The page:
## 11.11

Helen Shi 1J
Posts: 78
Joined: Sat Jul 22, 2017 3:00 am

### 11.11

A 0.10-mol sample of pure ozone, O3, is placed in a sealed 1.0-L container and the reaction 2 O3(g)∆3 O2(g) is allowed to reach equilibrium. A 0.50-mol sample of pure ozone is placed in a second 1.0-L container at the same temperature and allowed to reach equilibrium. Without doing any calculations, predict which of the following will be different in the two containers at equilibrium. Which will be the same? (a) Amount of O2; (b) concentration of O2; (c) the ratio [O2]/[O3]; (d) the ratio [O2]3/[O3]2; (e) the ratio [O3]2/[O2]3. Explain each of your answers.

Can someone explain why (c) the ratio [O2]/[O3] would not be equal if there are .1 mol of O3 as opposed to .5 mols.

Curtis Tam 1J
Posts: 105
Joined: Thu Jul 13, 2017 3:00 am

### Re: 11.11

I did that problem too and got confused. I think it's cuz you want to focus on the ratio of O2 raised to its nonzero coefficient to O3 raised to its nonzero coefficient. This ratio would never change because this produces the value Kc but that doesn't necessarily mean that the ratio of O2 to O3 would remain the same too. This is because the ratio of O2 to O3 doesn't equal Kc.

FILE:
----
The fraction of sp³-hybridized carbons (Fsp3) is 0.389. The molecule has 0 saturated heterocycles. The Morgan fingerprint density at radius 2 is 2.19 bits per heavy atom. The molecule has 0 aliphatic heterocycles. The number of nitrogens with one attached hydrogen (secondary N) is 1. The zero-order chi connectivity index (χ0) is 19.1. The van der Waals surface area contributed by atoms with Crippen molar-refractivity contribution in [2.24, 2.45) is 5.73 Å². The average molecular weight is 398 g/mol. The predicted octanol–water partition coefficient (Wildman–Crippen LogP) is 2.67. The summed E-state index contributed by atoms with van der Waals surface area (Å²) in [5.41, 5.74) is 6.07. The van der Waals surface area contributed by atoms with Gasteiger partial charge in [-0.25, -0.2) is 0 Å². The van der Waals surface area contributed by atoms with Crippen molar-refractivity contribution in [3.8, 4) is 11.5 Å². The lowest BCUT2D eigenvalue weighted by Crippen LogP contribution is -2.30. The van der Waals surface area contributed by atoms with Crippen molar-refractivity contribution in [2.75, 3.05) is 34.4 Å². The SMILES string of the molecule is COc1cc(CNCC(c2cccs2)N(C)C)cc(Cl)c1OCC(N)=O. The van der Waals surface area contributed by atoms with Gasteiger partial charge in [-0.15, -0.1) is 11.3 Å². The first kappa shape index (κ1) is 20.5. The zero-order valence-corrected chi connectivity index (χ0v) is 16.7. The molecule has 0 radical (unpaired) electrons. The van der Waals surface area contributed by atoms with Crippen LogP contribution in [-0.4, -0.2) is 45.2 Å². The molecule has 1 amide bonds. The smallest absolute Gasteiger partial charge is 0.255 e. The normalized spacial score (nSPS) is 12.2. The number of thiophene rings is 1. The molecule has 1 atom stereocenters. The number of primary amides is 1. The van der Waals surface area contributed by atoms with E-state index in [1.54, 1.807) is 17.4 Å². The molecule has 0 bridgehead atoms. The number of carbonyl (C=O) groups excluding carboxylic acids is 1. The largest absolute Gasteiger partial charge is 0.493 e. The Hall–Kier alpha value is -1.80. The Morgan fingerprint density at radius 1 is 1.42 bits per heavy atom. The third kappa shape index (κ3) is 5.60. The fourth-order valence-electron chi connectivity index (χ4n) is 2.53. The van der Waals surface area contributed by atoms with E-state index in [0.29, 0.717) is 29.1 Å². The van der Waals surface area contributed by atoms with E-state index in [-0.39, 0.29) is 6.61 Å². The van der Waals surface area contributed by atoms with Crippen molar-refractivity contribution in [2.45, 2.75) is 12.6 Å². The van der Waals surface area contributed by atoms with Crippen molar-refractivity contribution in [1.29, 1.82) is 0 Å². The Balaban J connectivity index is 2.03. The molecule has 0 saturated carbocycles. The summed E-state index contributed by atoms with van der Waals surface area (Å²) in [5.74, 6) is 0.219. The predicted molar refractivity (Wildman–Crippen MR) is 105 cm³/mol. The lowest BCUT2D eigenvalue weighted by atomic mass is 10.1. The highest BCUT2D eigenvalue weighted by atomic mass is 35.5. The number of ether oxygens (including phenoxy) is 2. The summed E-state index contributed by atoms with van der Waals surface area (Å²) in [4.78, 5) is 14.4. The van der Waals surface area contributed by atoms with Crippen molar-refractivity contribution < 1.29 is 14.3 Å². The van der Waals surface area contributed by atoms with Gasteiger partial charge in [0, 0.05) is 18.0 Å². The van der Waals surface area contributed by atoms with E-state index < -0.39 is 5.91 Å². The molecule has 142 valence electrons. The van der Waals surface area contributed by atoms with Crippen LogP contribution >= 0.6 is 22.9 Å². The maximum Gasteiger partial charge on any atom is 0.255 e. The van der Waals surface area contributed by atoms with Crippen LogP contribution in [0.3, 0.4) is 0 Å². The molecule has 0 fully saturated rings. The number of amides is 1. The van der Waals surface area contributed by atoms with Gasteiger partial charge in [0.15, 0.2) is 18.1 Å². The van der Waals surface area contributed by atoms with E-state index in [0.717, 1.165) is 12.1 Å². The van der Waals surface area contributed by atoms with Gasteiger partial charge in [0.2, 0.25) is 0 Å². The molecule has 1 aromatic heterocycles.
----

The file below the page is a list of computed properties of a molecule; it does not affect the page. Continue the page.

Tess McDaniel 1F
Posts: 16
Joined: Fri Sep 29, 2017 7:04 am

### Re: 11.11

I was also confused on this one but I think its simply because of the powers that the concentrations are raised to. Obviously when calculating Kc we have to raise the concentrations to the power of their coefficient and so larger concentrations will be exponentially larger than smaller concentrations rather than varying directly. Like Curtis said Kc itself doesn't change but the ratio is that of the concentrations raised to their powers not just the ratio of concentrations. Hope that helps!

Return to “Equilibrium Constants & Calculating Concentrations”

### Who is online

Users browsing this forum: No registered users and 3 guests